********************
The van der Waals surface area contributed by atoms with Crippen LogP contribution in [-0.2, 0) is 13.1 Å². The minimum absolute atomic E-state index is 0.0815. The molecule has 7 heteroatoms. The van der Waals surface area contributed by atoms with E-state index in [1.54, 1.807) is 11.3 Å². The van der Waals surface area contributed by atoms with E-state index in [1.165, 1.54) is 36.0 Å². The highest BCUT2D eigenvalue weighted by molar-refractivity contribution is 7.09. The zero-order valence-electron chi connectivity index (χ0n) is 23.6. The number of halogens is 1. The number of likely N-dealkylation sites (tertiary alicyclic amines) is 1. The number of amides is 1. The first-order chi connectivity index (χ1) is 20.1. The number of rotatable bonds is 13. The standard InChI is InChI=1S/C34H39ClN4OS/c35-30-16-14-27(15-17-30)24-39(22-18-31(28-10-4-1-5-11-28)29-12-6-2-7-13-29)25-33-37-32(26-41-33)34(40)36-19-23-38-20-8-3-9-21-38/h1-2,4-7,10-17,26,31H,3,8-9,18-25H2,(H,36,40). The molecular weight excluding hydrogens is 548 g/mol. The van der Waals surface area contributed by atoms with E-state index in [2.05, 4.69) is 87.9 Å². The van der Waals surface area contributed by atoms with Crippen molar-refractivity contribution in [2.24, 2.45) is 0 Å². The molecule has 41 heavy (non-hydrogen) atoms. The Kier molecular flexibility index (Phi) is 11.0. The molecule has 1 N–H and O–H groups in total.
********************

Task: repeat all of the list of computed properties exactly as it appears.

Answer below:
The van der Waals surface area contributed by atoms with Crippen LogP contribution in [-0.2, 0) is 13.1 Å². The minimum absolute atomic E-state index is 0.0815. The molecule has 7 heteroatoms. The van der Waals surface area contributed by atoms with E-state index in [1.54, 1.807) is 11.3 Å². The van der Waals surface area contributed by atoms with E-state index in [1.165, 1.54) is 36.0 Å². The highest BCUT2D eigenvalue weighted by molar-refractivity contribution is 7.09. The zero-order valence-electron chi connectivity index (χ0n) is 23.6. The number of halogens is 1. The number of likely N-dealkylation sites (tertiary alicyclic amines) is 1. The number of amides is 1. The first-order chi connectivity index (χ1) is 20.1. The number of rotatable bonds is 13. The standard InChI is InChI=1S/C34H39ClN4OS/c35-30-16-14-27(15-17-30)24-39(22-18-31(28-10-4-1-5-11-28)29-12-6-2-7-13-29)25-33-37-32(26-41-33)34(40)36-19-23-38-20-8-3-9-21-38/h1-2,4-7,10-17,26,31H,3,8-9,18-25H2,(H,36,40). The molecular weight excluding hydrogens is 548 g/mol. The van der Waals surface area contributed by atoms with E-state index in [2.05, 4.69) is 87.9 Å². The van der Waals surface area contributed by atoms with Crippen molar-refractivity contribution in [2.24, 2.45) is 0 Å². The molecule has 41 heavy (non-hydrogen) atoms. The Kier molecular flexibility index (Phi) is 11.0. The molecule has 1 N–H and O–H groups in total.